There are a couple important things to know about the 2di4: 1.) You need to mute the unit before you switch tube settings (T/P) or else you get a loud “pop” when the button is depressed. It’s not a huge deal, but it is important to remember, in order to avoid this loud popping sound through your speakers or front of house. 2.) The Low and Hi boost switches are overridden by the gain button, which adds 9dB or 5dB of gain (in Pentode and Triode mode, respectively) to the front end of the circuit. So if you have the unit set to add low and high EQ, and you hit the “Gain” button, the overall volume increases and the EQ controls are bypassed. The result is less overall high and low frequency extension and tonal “width”, and more midrange focus, relatively speaking.
As I mentioned in the intro, there are a few ways to integrate this unit into your stage rig. The 2di4 provides plenty of gain to use straight into a power amp, or in my case, the effects return/power amp input on my 900w micro head. For the most transparent operation on stage, I found the 1/4” “Amp” jack on the front panel to sound almost identical to plugging straight in to my amp, although the effect of the buffering in this output gives just a touch of sonic refinement to the dry signal. This output is ideal for those don’t want to “mess with success” by altering what goes into the front end of their amp. However, the real magic lies within the dual XLR outputs on the rear of the unit. There are discrete “D.I.” and “Line Out” XLR jacks, which both harness the lovely tube-ocity of the circuit, with the “Line Out” signal being noticeably hotter (Sonic Farm adds that the DI output was made with a console mic input in mind and has a 12dB step-down transformer to bring the level down from the line level). I found myself using one XLR line for my amp, and the other one to send to front of house/recording console. This let me hear how the 2di4 was reacting through my stage rig. Note: Using the 2di4 in this way requires a special cable that has a female XLR connector on one end, and an unbalanced 1/4” on the other. (The 2di4 users manual helps explain exactly what type of cable is required for the various output configurations, and Sonic Farm responded that they are more than glad to steer customers in the right direction, as well as build customers the cables required for each individual’s needs.)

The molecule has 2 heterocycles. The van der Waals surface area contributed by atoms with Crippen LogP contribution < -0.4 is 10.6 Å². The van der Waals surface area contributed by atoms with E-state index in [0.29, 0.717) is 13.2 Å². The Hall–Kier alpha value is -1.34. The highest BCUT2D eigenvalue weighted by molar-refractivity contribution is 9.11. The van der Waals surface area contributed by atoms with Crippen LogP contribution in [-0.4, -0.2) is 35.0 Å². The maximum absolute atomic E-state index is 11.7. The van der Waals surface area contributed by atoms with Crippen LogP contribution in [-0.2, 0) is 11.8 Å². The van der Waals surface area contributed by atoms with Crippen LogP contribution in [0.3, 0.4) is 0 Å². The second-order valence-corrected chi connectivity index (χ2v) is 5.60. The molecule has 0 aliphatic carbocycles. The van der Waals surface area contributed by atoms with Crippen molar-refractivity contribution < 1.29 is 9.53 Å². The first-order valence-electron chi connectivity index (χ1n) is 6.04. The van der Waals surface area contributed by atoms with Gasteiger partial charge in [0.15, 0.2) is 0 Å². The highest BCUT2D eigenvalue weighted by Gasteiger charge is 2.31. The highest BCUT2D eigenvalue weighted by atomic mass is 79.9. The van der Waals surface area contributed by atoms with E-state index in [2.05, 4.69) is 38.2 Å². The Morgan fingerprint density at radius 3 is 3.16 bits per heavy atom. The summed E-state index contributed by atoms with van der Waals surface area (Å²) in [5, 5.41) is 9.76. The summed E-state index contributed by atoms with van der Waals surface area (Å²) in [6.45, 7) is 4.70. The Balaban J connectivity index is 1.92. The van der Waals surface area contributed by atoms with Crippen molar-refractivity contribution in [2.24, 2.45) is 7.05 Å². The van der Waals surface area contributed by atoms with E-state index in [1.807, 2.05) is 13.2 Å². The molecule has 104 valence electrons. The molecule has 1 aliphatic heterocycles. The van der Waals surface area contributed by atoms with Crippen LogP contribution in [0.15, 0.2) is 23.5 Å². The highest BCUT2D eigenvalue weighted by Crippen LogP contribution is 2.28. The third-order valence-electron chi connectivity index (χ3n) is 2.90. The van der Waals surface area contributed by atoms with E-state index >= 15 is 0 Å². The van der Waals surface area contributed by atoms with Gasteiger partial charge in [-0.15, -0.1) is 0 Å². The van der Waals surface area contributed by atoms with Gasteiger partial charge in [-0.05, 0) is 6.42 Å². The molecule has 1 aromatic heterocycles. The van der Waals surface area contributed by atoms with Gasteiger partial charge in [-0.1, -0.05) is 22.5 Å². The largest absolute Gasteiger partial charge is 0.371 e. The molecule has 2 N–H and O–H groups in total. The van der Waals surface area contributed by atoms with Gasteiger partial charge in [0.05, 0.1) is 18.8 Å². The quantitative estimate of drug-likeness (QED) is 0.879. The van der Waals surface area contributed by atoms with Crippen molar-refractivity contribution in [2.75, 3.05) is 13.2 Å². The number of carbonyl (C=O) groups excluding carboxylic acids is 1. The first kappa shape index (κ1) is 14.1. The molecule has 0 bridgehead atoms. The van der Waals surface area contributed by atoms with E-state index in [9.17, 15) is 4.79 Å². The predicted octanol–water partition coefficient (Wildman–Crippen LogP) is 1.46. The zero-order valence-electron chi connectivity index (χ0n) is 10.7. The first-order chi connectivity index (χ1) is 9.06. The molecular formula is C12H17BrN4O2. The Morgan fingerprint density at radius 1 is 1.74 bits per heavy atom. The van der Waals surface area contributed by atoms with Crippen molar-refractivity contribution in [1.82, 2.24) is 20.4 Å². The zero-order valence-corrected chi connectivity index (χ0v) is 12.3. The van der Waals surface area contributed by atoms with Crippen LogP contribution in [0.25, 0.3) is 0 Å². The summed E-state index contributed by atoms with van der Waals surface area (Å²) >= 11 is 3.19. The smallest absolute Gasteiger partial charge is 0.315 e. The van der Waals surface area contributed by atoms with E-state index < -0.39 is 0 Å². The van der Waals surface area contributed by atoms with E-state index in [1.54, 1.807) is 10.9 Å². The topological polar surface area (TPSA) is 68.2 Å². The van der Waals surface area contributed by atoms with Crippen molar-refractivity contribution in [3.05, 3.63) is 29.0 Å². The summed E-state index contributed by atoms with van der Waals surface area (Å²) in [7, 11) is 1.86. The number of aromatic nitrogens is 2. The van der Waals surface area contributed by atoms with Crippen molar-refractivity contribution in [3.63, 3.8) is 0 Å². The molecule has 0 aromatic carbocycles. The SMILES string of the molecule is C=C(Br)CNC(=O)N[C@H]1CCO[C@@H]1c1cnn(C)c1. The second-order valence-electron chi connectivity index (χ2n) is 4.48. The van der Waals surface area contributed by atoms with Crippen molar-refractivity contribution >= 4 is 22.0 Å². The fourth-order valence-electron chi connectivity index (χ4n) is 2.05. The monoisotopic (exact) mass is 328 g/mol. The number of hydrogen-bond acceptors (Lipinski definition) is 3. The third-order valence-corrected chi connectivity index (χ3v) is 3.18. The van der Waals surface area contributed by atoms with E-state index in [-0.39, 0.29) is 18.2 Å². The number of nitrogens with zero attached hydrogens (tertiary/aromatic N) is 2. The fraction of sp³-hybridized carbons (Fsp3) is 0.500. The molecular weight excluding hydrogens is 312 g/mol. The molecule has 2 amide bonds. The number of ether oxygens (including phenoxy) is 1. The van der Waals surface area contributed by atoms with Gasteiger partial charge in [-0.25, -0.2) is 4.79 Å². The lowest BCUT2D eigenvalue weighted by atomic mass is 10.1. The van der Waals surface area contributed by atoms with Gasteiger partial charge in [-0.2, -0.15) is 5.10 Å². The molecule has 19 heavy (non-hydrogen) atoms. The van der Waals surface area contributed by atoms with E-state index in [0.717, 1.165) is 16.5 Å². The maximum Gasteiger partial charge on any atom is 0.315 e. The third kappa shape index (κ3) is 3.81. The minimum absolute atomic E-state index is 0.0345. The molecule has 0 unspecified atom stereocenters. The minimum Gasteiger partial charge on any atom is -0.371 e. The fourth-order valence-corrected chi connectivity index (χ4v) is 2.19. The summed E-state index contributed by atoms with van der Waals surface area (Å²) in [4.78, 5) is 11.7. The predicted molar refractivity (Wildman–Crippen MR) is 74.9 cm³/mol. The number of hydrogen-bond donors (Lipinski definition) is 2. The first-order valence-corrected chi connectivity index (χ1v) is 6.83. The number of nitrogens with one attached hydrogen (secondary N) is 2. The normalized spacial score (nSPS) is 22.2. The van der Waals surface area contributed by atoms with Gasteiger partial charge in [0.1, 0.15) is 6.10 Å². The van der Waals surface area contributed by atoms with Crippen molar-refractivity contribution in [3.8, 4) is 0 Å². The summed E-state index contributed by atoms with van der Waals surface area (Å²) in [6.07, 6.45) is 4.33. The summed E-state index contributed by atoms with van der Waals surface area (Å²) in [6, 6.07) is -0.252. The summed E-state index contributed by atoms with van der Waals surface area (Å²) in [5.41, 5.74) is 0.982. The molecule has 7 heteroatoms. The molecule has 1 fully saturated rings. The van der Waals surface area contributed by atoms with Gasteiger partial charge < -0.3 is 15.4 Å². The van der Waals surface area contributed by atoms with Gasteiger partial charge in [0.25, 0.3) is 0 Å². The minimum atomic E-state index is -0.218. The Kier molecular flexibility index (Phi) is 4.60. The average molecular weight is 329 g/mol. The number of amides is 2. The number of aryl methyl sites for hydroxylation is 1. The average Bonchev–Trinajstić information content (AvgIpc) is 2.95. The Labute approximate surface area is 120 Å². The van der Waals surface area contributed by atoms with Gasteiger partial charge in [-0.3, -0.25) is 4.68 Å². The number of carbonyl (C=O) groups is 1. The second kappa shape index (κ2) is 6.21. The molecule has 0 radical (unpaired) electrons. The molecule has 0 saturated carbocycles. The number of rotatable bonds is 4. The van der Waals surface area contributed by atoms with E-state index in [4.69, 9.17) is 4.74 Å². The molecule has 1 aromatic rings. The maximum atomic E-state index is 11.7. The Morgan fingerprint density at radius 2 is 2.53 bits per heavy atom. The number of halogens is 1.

Comparing the 2di4 to plugging straight in to my Puma 900, the Sonic farm adds a level of richness, detail and articulation that reminds me of how a bass sounds after its been tracked and mastered: refined, balanced, full and taut, you get the picture…Recording direct into Protools HD, I was floored by how large and in charge the 2di4 sounded, especially in pentode mode. Without a trace of brashness or harshness, it was effortlessly present, warm and articulate. The engineer I worked with was quick to say that this was the best my bass has ever tracked (and this is in comparison to vintage API, Neve, and Universal Audio channels, not to mention some major bass preamp/DI contenders that I’ve hauled over there in the last few years).
So what’s not to like? Well, you may say: “why would I buy a DI for this kind of money when my passive DI box works just fine?” And I would reply: “For lots of players, a passive DI is totally sufficient”. Not every player/band/setting requires the level of finesse that the 2di4 delivers. Not every bass player needs a USA fender bass, some guys are just as happy with a Squier or similar budget-level instrument. It’s not for me to say who needs what. What I will say is: if you’ve spent time, energy and money on crafting your ideal bass sound, there are few pieces of gear that improve and enhance the natural sound of your bass as well as the 2di4. Nothing I’ve heard offers the same level of balance and articulate warmth, not to mention the flexibility and build quality.
The 2di4 is priced at $850 CAD (approx. $690), which is by no means cheap, but for those who already have spent bundles of cash on a great sounding custom bass (or three), the Sonic Farm is one of the best methods of preserving and communicating the exquisite sound of your bass in the studio and on stage. And if you consider yourself a tone-o-phile (like I do), you should know that the 2di4 is REALLY all that, and highly worthy of your consideration. Check out Sonic Farm’s website for more info www.sonicfarm.com